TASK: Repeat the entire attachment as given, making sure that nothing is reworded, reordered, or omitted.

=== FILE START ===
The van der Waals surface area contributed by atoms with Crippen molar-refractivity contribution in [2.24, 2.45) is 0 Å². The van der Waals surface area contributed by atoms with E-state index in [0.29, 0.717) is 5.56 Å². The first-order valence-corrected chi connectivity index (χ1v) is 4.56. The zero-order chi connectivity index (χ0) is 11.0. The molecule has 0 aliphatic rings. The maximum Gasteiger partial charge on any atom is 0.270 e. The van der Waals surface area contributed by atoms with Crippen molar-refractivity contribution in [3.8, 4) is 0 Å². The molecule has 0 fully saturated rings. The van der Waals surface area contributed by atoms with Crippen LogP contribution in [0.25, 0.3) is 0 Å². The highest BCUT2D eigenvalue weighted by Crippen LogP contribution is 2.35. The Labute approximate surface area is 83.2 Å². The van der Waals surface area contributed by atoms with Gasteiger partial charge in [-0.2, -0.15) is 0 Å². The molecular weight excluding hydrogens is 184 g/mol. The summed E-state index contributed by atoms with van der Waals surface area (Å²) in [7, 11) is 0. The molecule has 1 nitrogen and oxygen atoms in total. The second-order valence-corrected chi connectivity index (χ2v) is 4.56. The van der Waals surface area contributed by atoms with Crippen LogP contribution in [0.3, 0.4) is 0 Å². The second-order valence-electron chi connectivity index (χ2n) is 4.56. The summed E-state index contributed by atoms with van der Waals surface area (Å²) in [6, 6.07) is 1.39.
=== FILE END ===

The van der Waals surface area contributed by atoms with Crippen molar-refractivity contribution in [2.24, 2.45) is 0 Å². The van der Waals surface area contributed by atoms with E-state index in [0.29, 0.717) is 5.56 Å². The first-order valence-corrected chi connectivity index (χ1v) is 4.56. The zero-order chi connectivity index (χ0) is 11.0. The molecule has 0 aliphatic rings. The maximum Gasteiger partial charge on any atom is 0.270 e. The van der Waals surface area contributed by atoms with Crippen molar-refractivity contribution in [3.8, 4) is 0 Å². The molecule has 0 fully saturated rings. The van der Waals surface area contributed by atoms with Crippen LogP contribution in [0.25, 0.3) is 0 Å². The highest BCUT2D eigenvalue weighted by Crippen LogP contribution is 2.35. The Labute approximate surface area is 83.2 Å². The van der Waals surface area contributed by atoms with Gasteiger partial charge in [-0.2, -0.15) is 0 Å². The molecular weight excluding hydrogens is 184 g/mol. The summed E-state index contributed by atoms with van der Waals surface area (Å²) in [7, 11) is 0. The molecule has 1 nitrogen and oxygen atoms in total. The second-order valence-corrected chi connectivity index (χ2v) is 4.56. The van der Waals surface area contributed by atoms with Crippen LogP contribution in [0.3, 0.4) is 0 Å². The second-order valence-electron chi connectivity index (χ2n) is 4.56. The summed E-state index contributed by atoms with van der Waals surface area (Å²) in [6, 6.07) is 1.39.